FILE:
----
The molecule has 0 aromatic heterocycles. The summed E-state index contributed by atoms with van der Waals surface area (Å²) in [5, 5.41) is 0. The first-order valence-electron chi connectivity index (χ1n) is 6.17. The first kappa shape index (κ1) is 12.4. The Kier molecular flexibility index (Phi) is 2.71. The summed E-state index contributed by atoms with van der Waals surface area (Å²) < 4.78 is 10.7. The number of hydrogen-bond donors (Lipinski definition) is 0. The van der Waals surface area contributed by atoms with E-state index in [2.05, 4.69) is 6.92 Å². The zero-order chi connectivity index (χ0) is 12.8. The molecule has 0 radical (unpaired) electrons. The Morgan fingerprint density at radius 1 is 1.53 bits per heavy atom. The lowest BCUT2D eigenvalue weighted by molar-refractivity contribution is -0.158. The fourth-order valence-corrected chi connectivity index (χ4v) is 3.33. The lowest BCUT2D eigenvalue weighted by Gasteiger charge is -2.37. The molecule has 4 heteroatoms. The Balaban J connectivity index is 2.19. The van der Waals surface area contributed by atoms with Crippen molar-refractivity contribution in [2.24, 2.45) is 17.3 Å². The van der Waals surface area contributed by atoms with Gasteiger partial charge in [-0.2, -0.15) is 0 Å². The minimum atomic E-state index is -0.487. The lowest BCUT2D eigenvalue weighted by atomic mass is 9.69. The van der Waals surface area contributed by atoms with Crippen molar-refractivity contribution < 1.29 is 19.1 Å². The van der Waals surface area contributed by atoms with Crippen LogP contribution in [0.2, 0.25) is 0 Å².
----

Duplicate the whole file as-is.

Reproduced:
The molecule has 0 aromatic heterocycles. The summed E-state index contributed by atoms with van der Waals surface area (Å²) in [5, 5.41) is 0. The first-order valence-electron chi connectivity index (χ1n) is 6.17. The first kappa shape index (κ1) is 12.4. The Kier molecular flexibility index (Phi) is 2.71. The summed E-state index contributed by atoms with van der Waals surface area (Å²) < 4.78 is 10.7. The number of hydrogen-bond donors (Lipinski definition) is 0. The van der Waals surface area contributed by atoms with E-state index in [2.05, 4.69) is 6.92 Å². The zero-order chi connectivity index (χ0) is 12.8. The molecule has 0 radical (unpaired) electrons. The Morgan fingerprint density at radius 1 is 1.53 bits per heavy atom. The lowest BCUT2D eigenvalue weighted by molar-refractivity contribution is -0.158. The fourth-order valence-corrected chi connectivity index (χ4v) is 3.33. The lowest BCUT2D eigenvalue weighted by Gasteiger charge is -2.37. The molecule has 4 heteroatoms. The Balaban J connectivity index is 2.19. The van der Waals surface area contributed by atoms with Crippen molar-refractivity contribution in [2.24, 2.45) is 17.3 Å². The van der Waals surface area contributed by atoms with Gasteiger partial charge in [-0.2, -0.15) is 0 Å². The minimum atomic E-state index is -0.487. The lowest BCUT2D eigenvalue weighted by atomic mass is 9.69. The van der Waals surface area contributed by atoms with Crippen molar-refractivity contribution < 1.29 is 19.1 Å². The van der Waals surface area contributed by atoms with Crippen LogP contribution in [0.2, 0.25) is 0 Å².